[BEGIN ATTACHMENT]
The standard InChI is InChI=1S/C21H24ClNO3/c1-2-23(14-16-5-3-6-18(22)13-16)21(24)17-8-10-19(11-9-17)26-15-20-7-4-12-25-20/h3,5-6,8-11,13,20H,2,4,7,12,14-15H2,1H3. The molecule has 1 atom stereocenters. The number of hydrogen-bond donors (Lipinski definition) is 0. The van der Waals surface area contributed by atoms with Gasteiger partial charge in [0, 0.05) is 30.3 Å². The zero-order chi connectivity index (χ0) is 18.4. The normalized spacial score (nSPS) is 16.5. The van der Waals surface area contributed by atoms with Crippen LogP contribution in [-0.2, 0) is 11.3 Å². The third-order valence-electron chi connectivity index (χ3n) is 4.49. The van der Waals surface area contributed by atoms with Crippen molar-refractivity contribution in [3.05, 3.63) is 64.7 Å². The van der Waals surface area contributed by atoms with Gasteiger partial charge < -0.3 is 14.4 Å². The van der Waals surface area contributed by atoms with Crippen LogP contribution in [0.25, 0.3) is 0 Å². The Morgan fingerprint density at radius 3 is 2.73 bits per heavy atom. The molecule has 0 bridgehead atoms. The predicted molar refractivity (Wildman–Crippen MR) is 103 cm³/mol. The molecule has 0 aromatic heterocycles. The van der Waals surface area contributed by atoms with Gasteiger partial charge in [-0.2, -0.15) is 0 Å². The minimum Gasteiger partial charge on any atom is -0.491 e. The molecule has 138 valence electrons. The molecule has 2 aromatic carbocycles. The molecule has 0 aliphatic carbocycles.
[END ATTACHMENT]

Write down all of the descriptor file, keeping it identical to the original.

The standard InChI is InChI=1S/C21H24ClNO3/c1-2-23(14-16-5-3-6-18(22)13-16)21(24)17-8-10-19(11-9-17)26-15-20-7-4-12-25-20/h3,5-6,8-11,13,20H,2,4,7,12,14-15H2,1H3. The molecule has 1 atom stereocenters. The number of hydrogen-bond donors (Lipinski definition) is 0. The van der Waals surface area contributed by atoms with Gasteiger partial charge in [0, 0.05) is 30.3 Å². The zero-order chi connectivity index (χ0) is 18.4. The normalized spacial score (nSPS) is 16.5. The van der Waals surface area contributed by atoms with Crippen LogP contribution in [-0.2, 0) is 11.3 Å². The third-order valence-electron chi connectivity index (χ3n) is 4.49. The van der Waals surface area contributed by atoms with Crippen molar-refractivity contribution in [3.05, 3.63) is 64.7 Å². The van der Waals surface area contributed by atoms with Gasteiger partial charge < -0.3 is 14.4 Å². The van der Waals surface area contributed by atoms with Crippen LogP contribution in [0.25, 0.3) is 0 Å². The Morgan fingerprint density at radius 3 is 2.73 bits per heavy atom. The molecule has 0 bridgehead atoms. The predicted molar refractivity (Wildman–Crippen MR) is 103 cm³/mol. The molecule has 0 aromatic heterocycles. The van der Waals surface area contributed by atoms with Gasteiger partial charge in [-0.2, -0.15) is 0 Å². The minimum Gasteiger partial charge on any atom is -0.491 e. The molecule has 138 valence electrons. The molecule has 2 aromatic carbocycles. The molecule has 0 aliphatic carbocycles.